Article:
This recipe is inspired by a stew my grandpop made when I was growing up. I don't think he ever even heard of a portobello mushroom but his stews always had a lot of vegetables. He would make them and use up whatever vegetables he had on hand and no two stews were the same. Some times they'd have tomatoes, some times green beans, some times corn. My favorites had green beans for some reason. He would cook it for hours on the stove top but when I was working on my cookbook last summer I realized how easy it was to make stew in the slow cooker. I don't have to keep an eye on it like Grandpop did and the results are just as good. I know browning meat in the morning is the last thing I feel like doing but it does make for a richer final product. What I do is cut up all the vegetables the night before and put them in a ziplock or Tupperware. I try to buy pre-cubed meat if it looks good but if I don't, I cube it and pack it in a separate container. That way in the morning all I have to do is shake the ingredients into the pan, brown them for a few minutes and then pop everything in the slow cooker.

December 01, 2010

Grapefruit Segments in Vanilla Bean & Star Anise Syrup

Ingredients:
5 Texas Rio Star (red) grapefruits
1 cup sugar
2 vanilla beans, sliced along the seam
water
4-6 whole star anise


Directions:
Sterilize your jars. Keep them warm until ready to use. Supreme the grapefruit. As you work, place the segments in a large measuring cup. Squeeze the membranes and peels into the measuring cup. Discard the peels and membranes. Carefully remove the segments to a heavy sauce pan using a slotted spoon or mini strainer. Add water to the juice in the measuring cup to equal 2 cups (I only needed to add one cup). Add to the sauce pan. Add the vanilla beans and sugar. Bring to a boil, stirring occasionally but very gently. Remove the vanilla beans and star anise. Ladle the mixture into prepared jars. Cut the vanilla beans to fit and add them and the star anise to the jars if desired. Seal. Process for 5 minutes in a hot water bath.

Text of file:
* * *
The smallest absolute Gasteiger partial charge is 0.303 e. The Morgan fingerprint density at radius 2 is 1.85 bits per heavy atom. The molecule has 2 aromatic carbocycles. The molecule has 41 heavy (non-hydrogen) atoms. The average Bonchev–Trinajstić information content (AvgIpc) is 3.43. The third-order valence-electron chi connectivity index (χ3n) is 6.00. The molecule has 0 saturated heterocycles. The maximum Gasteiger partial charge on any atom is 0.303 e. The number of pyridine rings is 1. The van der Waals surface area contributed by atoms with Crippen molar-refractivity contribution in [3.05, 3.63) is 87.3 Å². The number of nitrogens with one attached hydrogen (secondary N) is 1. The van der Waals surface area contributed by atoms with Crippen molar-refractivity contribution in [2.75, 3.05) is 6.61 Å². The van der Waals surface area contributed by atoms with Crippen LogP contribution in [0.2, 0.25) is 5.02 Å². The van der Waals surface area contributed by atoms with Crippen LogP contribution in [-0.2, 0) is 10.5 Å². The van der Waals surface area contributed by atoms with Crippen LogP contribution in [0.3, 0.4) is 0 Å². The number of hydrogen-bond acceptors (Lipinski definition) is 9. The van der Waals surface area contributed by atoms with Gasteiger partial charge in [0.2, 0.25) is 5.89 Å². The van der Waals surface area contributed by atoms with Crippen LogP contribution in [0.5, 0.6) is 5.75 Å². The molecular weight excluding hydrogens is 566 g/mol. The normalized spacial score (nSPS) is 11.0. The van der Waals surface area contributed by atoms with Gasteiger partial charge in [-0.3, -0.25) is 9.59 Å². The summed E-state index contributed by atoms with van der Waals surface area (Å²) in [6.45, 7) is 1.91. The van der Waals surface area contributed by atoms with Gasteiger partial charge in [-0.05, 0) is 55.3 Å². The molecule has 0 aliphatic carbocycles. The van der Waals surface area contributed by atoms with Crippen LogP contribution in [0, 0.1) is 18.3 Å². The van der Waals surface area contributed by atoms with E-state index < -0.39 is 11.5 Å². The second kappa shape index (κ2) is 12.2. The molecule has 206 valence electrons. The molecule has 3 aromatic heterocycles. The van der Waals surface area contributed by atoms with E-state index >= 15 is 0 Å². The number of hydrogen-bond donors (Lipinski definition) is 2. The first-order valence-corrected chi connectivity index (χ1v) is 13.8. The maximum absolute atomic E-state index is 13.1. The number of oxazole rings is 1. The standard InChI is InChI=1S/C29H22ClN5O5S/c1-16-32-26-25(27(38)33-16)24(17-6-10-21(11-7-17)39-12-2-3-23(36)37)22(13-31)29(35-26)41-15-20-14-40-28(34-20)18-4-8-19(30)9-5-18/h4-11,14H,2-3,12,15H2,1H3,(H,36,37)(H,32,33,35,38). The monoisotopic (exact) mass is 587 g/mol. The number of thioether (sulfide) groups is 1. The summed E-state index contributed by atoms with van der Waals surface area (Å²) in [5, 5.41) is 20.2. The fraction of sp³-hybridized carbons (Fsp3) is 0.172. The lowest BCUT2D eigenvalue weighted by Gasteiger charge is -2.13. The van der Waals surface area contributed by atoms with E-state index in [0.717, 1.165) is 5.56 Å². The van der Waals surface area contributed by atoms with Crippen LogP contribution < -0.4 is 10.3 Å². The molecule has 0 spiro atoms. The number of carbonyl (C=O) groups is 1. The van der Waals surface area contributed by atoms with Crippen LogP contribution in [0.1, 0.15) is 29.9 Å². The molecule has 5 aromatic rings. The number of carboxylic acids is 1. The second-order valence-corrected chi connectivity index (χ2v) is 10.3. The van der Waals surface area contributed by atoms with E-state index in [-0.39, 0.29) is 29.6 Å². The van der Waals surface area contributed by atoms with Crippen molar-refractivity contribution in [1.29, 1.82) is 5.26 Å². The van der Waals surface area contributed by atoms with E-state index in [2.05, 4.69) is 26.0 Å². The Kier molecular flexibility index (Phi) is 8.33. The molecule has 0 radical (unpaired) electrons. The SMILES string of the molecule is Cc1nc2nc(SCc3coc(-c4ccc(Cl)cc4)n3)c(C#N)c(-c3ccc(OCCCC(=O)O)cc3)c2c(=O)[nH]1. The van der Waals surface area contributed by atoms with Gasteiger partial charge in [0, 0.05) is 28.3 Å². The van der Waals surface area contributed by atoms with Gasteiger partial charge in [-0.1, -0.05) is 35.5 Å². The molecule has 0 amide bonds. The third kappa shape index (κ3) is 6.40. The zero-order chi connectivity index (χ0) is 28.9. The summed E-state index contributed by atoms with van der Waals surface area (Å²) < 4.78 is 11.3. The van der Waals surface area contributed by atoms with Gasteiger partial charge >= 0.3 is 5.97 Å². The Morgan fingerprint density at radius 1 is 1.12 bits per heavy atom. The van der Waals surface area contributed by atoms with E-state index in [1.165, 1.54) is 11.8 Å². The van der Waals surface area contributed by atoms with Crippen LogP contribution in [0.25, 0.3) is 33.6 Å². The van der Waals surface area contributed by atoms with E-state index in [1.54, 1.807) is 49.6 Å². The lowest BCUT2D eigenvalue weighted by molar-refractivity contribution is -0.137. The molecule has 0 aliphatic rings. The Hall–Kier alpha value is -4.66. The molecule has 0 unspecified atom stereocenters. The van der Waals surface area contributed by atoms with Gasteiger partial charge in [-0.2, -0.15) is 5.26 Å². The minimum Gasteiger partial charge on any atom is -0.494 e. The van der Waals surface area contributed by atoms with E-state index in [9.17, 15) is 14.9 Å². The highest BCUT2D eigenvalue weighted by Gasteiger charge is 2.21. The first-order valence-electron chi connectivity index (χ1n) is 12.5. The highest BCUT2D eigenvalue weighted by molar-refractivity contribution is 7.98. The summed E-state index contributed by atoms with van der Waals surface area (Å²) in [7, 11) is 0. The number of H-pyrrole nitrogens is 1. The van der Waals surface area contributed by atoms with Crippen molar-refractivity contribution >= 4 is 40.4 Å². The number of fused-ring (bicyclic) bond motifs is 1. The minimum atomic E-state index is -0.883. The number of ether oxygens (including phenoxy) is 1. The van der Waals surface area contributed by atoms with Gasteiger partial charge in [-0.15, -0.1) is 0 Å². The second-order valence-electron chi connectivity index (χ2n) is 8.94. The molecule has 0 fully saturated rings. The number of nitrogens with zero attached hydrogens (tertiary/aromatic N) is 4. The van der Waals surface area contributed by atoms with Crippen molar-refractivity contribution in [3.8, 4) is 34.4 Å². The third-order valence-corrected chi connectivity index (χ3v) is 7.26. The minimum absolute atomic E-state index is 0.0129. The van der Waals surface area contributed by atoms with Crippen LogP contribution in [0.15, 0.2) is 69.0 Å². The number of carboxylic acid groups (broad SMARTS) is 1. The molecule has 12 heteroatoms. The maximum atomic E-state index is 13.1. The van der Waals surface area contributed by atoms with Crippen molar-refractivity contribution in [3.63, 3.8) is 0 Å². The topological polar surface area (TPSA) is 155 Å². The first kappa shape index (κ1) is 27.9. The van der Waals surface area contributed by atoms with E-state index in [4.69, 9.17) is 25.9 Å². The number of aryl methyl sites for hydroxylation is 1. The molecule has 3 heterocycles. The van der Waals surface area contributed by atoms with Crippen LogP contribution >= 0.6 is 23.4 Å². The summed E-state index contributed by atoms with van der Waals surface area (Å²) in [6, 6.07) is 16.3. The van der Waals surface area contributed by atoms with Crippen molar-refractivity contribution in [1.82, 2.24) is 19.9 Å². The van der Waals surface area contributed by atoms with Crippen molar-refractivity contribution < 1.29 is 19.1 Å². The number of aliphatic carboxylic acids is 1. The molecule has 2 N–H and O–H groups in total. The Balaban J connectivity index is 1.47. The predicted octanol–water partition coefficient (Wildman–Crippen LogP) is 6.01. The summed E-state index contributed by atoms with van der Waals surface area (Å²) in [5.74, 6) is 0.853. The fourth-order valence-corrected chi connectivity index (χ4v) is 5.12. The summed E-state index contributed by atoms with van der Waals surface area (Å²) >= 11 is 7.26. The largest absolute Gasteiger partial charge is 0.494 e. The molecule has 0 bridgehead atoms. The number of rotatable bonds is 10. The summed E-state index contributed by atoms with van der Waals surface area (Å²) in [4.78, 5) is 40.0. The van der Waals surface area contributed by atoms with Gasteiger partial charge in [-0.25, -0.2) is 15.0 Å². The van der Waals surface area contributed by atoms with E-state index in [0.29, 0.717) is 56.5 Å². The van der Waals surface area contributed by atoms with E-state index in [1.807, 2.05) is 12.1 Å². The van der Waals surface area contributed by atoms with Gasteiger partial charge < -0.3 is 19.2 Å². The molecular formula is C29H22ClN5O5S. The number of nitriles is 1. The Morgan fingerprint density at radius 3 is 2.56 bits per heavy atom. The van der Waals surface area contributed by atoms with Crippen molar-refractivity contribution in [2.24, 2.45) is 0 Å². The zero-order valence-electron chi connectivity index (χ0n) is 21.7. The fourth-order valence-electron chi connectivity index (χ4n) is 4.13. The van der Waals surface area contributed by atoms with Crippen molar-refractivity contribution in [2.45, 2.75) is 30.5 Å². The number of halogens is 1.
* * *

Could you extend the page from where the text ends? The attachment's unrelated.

Yield: 4-5 8 oz jars

Note: It is important to sterilize the jars prior to filling for this recipe due to the very short processing time. Do not over process the filled jars.


Note: A great source for canning information is the Blue Book guide to preserving. I highly recommend it for learning how to can. Here is a bunch of other canning books and equipment I find useful.

My thoughts:
I recently was lucky enough to come in possession of a bunch of truly fragrant Texas grapefruit. I had high hopes of finally tackling marmalade making but when I cut into them, about half, while delicious, had very, very thick skin (lots of pith) and I wasn't eager to spend all that time prepping the fruit and making marmalade only to yield a couple of 1/2 pints. We were getting ready to go on vacation so I knew I didn't have time just to eat them one by one and I am not a terribly big grapefruit eater anyway. I looked up tons of grapefruit recipes and none really seemed appealing until I came across a recipe for a poached grapefruit made with lots of fresh mint. It sounded tasty but again, my short deadline and amount of grapefruit I had didn't make this a practical solution. So I took the idea of poaching the grapefruit one further and canned the segments in a very light syrup. In the future I will use it just as I would poached grapefruit: over ice cream, yogurt or panna cotta or even in drinks. The vanilla bean and star anise add interest (and spice of course) to the syrup and keep the grapefruit from being puckeringly overpowering.